3. It’s time to build a coalition to fight Iraq’s nuclear capabilities, but General Colin Powell (Kenan Thompson) seems to have turned into Fred Sanford since his retirement.

4. A TV pitchman (Harry Shearer) explains why you need to spend $50,000 on a Pentagon-approved MacDouglass Drummond wrench.

5. An Air Force fighter pilot (NASCAR driver Jeff Gordon) wins elementary school Career Day over carpet salesman Seth Meyers.

6. Weekend Update’s Seth Meyers examines the Winners Losers in the General David Petraeus/Paula Broadwell/Jill Kelley/General John Allen scandal.

7. Secretary of Defense Donald Rumsfeld (Darrell Hammond) updates the media on progress after the United States invades Afghanistan.

8. Tired of the Congressional debate about whether to invade Iraq, Vice President Dick Cheney (Darrell Hammond) goes all Doctor Strangelove and rides a missile to Baghdad.

9. Test Pilot Mustang Calhoun (Dennis Quaid) is just plain crazy.

10. Two dumb Marines (Kevin Nealon and Dana Carvey) bring spies to the US Embassy in Moscow.

These just skim the surface. There are dozens of military-themed sketches from SNL. Tell us your favorites in the comments below.

More from Military.com:

Intel

Israel has an anti-vehicle suicide drone

Israel has a new drone that launches like a missile, flies over a target like a normal unmanned aerial vehicle, and then strikes with nearly twice the explosive power of a Hellfire missile.


The Harop, manufactured by Israel Aerospace Industries, can loiter over a target area for six hours, watching for bad guys until it’s ready to engage. Then it flies to the target, crashes into it, and detonates its 33-pound warhead.

The Harop is based on another IAI drone, the Harpy. The Harpy is suicide drone that was built specifically to find and engage radar stations.

IAI announced a successful test of the Harop June 7, according to IHS Jane’s 360, who also reported that the drone may have optional landing gear to allow for recovery when it doesn’t find a target.

Check out the video below.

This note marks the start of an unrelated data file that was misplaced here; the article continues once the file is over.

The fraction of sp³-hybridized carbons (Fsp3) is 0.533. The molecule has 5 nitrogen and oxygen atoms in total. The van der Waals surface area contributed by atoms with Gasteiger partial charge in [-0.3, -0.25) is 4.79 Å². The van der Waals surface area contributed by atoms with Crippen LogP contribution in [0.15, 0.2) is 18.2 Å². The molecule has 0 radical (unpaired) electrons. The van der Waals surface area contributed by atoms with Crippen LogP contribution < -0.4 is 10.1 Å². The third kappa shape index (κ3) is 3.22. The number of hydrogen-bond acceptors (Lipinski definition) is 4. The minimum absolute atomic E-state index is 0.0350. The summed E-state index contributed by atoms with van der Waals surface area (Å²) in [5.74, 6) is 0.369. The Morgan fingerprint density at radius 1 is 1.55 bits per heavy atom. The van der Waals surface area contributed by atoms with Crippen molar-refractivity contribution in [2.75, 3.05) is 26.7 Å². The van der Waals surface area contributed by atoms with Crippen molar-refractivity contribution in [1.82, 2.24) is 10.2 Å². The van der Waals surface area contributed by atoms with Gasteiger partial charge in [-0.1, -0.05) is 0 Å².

https://www.youtube.com/watch?v=HQTa7kWHSH4

NOW: The Navy wants to shoot 30 drones out of a cannon

Intel

This guy built the ultimate gatling gun out of Roman candles

He watched one too many 1980s action hero movies.


Seemingly inspired by characters like Rambo and Commando, this guy taped a bunch of roman candle fireworks to make the ultimate gatling guns. However, unlike Rambo and his famous machine gun scene, he actually runs out of ammo.

Watch him live out his fantasy while it lasts:

https://www.youtube.com/watch?v=iPZijDUt_u0

NOW: Everyone can achieve ‘Rambo’ status with this 500-round backpack

OR: We got an inside look at the crazy guns used in ‘Terminator Genisys’

Articles

13 Hilarious Meme Replies To Our Article About Dating On Navy Ships

A few days ago WATM published an article with tips for dating on a US Navy ship and the responses we got were, um, passionate and direct.


Also Watch: 37 Awesome Photos Of Life On A US Navy Carrier

At first people couldn’t believe what they were reading.

This guy on roller blades firing an AK-47 is the best combat footage you’ll see all day

Seriously.

This guy on roller blades firing an AK-47 is the best combat footage you’ll see all day

Finally, it sank in …

This guy on roller blades firing an AK-47 is the best combat footage you’ll see all day

Their knee-jerk reaction to dating on a US Navy ship was …

This guy on roller blades firing an AK-47 is the best combat footage you’ll see all day

Simply.

This guy on roller blades firing an AK-47 is the best combat footage you’ll see all day

Of course, most sailors know better. But, there are things you say in public and things you only say to your closest friends.

This guy on roller blades firing an AK-47 is the best combat footage you’ll see all day
Photo: Facebook

Some blame the females, but we know better …

This guy on roller blades firing an AK-47 is the best combat footage you’ll see all day

But really, we got this advice from real sailors, with real experience.

This guy on roller blades firing an AK-47 is the best combat footage you’ll see all day

You may think this is blasphemy, but the chief, well …

This guy on roller blades firing an AK-47 is the best combat footage you’ll see all day

Master chief has seen it all.

His reply …

This guy on roller blades firing an AK-47 is the best combat footage you’ll see all day

Veterans are like …

This guy on roller blades firing an AK-47 is the best combat footage you’ll see all day

Junior sailors, they were like …

This guy on roller blades firing an AK-47 is the best combat footage you’ll see all day

But they’ll learn soon enough. Just wait till your first deployment.

At the end of the day, we hope you got a few laughs (and maybe a flashback).

This guy on roller blades firing an AK-47 is the best combat footage you’ll see all day

(Editor’s note: We used the best meme replies from S–t My LPO Says‘ Facebook page to write this article.)

MORE: 27 Incredible Photos Of Life On A US Navy Submarine

AND: 19 Terms Only Sailors Will Understand